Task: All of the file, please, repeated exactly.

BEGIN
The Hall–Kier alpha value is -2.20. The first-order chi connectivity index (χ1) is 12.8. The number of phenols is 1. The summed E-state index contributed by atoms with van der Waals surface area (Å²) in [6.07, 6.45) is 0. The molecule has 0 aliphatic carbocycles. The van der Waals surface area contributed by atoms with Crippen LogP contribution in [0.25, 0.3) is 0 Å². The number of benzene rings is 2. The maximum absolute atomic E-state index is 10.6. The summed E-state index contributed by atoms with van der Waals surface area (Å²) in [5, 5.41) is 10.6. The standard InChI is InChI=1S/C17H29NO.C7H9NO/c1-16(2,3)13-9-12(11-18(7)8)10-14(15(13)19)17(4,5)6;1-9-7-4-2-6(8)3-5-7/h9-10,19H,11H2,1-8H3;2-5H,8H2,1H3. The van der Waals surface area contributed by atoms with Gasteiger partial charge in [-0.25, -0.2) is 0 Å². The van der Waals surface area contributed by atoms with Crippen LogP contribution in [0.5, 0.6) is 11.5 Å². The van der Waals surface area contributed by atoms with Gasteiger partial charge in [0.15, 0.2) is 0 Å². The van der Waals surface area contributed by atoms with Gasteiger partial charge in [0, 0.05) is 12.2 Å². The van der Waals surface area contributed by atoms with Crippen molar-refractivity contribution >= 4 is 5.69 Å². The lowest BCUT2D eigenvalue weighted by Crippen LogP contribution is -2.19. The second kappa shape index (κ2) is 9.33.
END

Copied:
The Hall–Kier alpha value is -2.20. The first-order chi connectivity index (χ1) is 12.8. The number of phenols is 1. The summed E-state index contributed by atoms with van der Waals surface area (Å²) in [6.07, 6.45) is 0. The molecule has 0 aliphatic carbocycles. The van der Waals surface area contributed by atoms with Crippen LogP contribution in [0.25, 0.3) is 0 Å². The number of benzene rings is 2. The maximum absolute atomic E-state index is 10.6. The summed E-state index contributed by atoms with van der Waals surface area (Å²) in [5, 5.41) is 10.6. The standard InChI is InChI=1S/C17H29NO.C7H9NO/c1-16(2,3)13-9-12(11-18(7)8)10-14(15(13)19)17(4,5)6;1-9-7-4-2-6(8)3-5-7/h9-10,19H,11H2,1-8H3;2-5H,8H2,1H3. The van der Waals surface area contributed by atoms with Gasteiger partial charge in [-0.25, -0.2) is 0 Å². The van der Waals surface area contributed by atoms with Crippen LogP contribution in [0.5, 0.6) is 11.5 Å². The van der Waals surface area contributed by atoms with Gasteiger partial charge in [0.15, 0.2) is 0 Å². The van der Waals surface area contributed by atoms with Gasteiger partial charge in [0, 0.05) is 12.2 Å². The van der Waals surface area contributed by atoms with Crippen molar-refractivity contribution >= 4 is 5.69 Å². The lowest BCUT2D eigenvalue weighted by Crippen LogP contribution is -2.19. The second kappa shape index (κ2) is 9.33.